Understanding treatment

Localised cancer

Approximately 30 to 40% of patients present with evidence of metastatic disease. The more a community uses screening techniques such as PSA and digital rectal exam on a regular basis, the lower this percentage. If cancers are detected at an early potentially curable stage they can be offered curative treatment including radical prostatectomy, radiotherapy or brachytherapy. Categorical recommendations for individual patients cannot be made on the basis of the medical literature since valid comparisons of various strategies are lacking and since owing to recent advances in detection and treatment much of the previous literature is outdated. In making decisions about treatment, emphasis should be placed not only on the established value of various treatments and also the characteristics of the cancer but also factors such as quality of life, and the age and health of the individual. It is also important to understand the natural history of the disease. Albertson et al have 15 year follow up data on people managed with watchful waiting alone. Lu-Yao et al have 10-year data comparing watchful waiting to surgery and radiotherapy. This information is useful as a starting point.

Treatment options for localised cancer

The following is an extract of Associate Professor Stricker's Modern Medicine article Part 2.

Prostate cancer is a common malignancy in Australian men,and the choice of treatment for each individual will depend on many factors. All options must be discussed fully with the patient prior to making any therapeutic decisions.

The management options for localised, potentially curable prostate cancer are:

Radical prostatectomy
External beam radiotherapy
Low dose rate brachytherapy (seed therapy)
Combination radiotherapy - i.e. high dose rate brachytherapy and external beam radiotherapy
Watchful waiting

Factors that need to be taken into consideration when selecting treatment include:

  • characteristics of the cancer (including the clinical stage, Gleason score, PSA level and histological characteristics)
  • the size of the prostate and presence of urinary symptoms
  • the patientís age, comorbidities and life expectancy
  • general body characteristics (such as obesity, previous radiotherapy or injury).

Each patientís concerns and priorities need to be assessed, with regard to cure as well as to potential side effects. It is mandatory that a full discussion of all options be undertaken prior to making a therapeutic decision because each form of therapy has its own indications, cure rate and complications.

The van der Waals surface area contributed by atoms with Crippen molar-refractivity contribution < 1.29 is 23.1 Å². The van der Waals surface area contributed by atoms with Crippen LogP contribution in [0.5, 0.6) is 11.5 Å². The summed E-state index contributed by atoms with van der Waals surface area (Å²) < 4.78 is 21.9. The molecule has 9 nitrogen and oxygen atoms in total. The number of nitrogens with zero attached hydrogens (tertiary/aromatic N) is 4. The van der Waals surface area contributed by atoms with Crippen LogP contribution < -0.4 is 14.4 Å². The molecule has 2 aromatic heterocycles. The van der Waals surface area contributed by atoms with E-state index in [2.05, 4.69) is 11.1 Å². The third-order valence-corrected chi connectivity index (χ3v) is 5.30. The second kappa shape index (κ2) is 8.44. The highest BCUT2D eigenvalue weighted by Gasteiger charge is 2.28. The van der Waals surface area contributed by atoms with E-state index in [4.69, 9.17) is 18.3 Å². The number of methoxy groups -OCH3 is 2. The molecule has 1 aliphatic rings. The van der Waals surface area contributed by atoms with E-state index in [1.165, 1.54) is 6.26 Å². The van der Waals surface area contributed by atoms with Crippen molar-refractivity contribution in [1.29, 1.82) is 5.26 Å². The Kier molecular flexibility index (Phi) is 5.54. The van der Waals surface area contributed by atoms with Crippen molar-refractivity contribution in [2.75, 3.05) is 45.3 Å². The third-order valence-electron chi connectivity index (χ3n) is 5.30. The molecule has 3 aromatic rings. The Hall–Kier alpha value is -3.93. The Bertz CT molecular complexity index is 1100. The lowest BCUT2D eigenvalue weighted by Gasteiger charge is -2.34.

Second opinions (clinical and pathological) are being encouraged.

Radical prostatectomy

Radical prostatectomy can be achieved in many ways. It can either be performed by the standard retro pubic approach, via the perineal approach, by the laparoscopic approach, or using a robotic interface. All of these operations aim to achieve the same thing. They aim to remove the prostate with the least possible side effects, and the greatest chance of cure with the least possible long-term urinary incontinence and the least possible effect on sexual function.

Neo adjuvant and adjuvant hormone therapy in combination with external beam radiotherapy has been shown to delay recurrence and possibly improve survival.

The ideal patient for radical prostatectomy is a man who accepts the risks of surgery, is aware of all his options, and has a clinically localised can-cer with at least 10 years of life expectancy. Patients are usually in hospital for three to six days, and have a catheter for three to nine days (including hospitalised days).

For localised cancer, the cure rates for radical prostatectomy (10-year, PSA-progression-free survival) are 85% for organ-confined disease and 82% for specimen-confined disease. In a series of over 1000 cases, the overall 10-year actuarial disease-free survival was approximately 60%. These results can be improved further if adjuvant radiotherapy is used in patients who have extracapsular disease or a positive surgical margin. If a PSA recurrence occurs some time after surgery, the time to death from prostate cancer still averages 13 years and may therefore not impact on the life expectancy of an older man. Even patients with poorly differentiated tumours can be cured surgically if the disease is detected while confined to the organ.

Side effects of treatment (including incontinence and impotence) have become less common with improved surgical techniques and patient selection. In an Australian surgical series at St Vincentís Hospital in Sydney of 732 patients, there was a zero mortality; the major compli-cation rate in the last 200 cases was less than 3%, with a 1% incidence of severe incontinence.

Although impotence remains a common problem of surgery, an erectile nerve-sparing procedure can preserve potency in up to 70% of carefully selected patients, especially those in younger age groups. The technique has improved continuously over the past 10 years, as has the selection of patients to undergo the procedure.

At this stage, the use of sural nerve grafts should be regarded as experimental, but promising.

The likelihood of impotence is dependent on many factors, including the preoperative erections, standard of nerve sparing, duration of follow up and the use of early stimulation of erections. Some patients with partial recovery of erections will respond to sildenafil (Viagra), generally from at least one year after surgery. After a sufficient recovery period, up to 70% of younger men with normal preoperative erections can have a satisfactory return of erections (possibly up to 80% with sildenafil).

External beam radiotherapy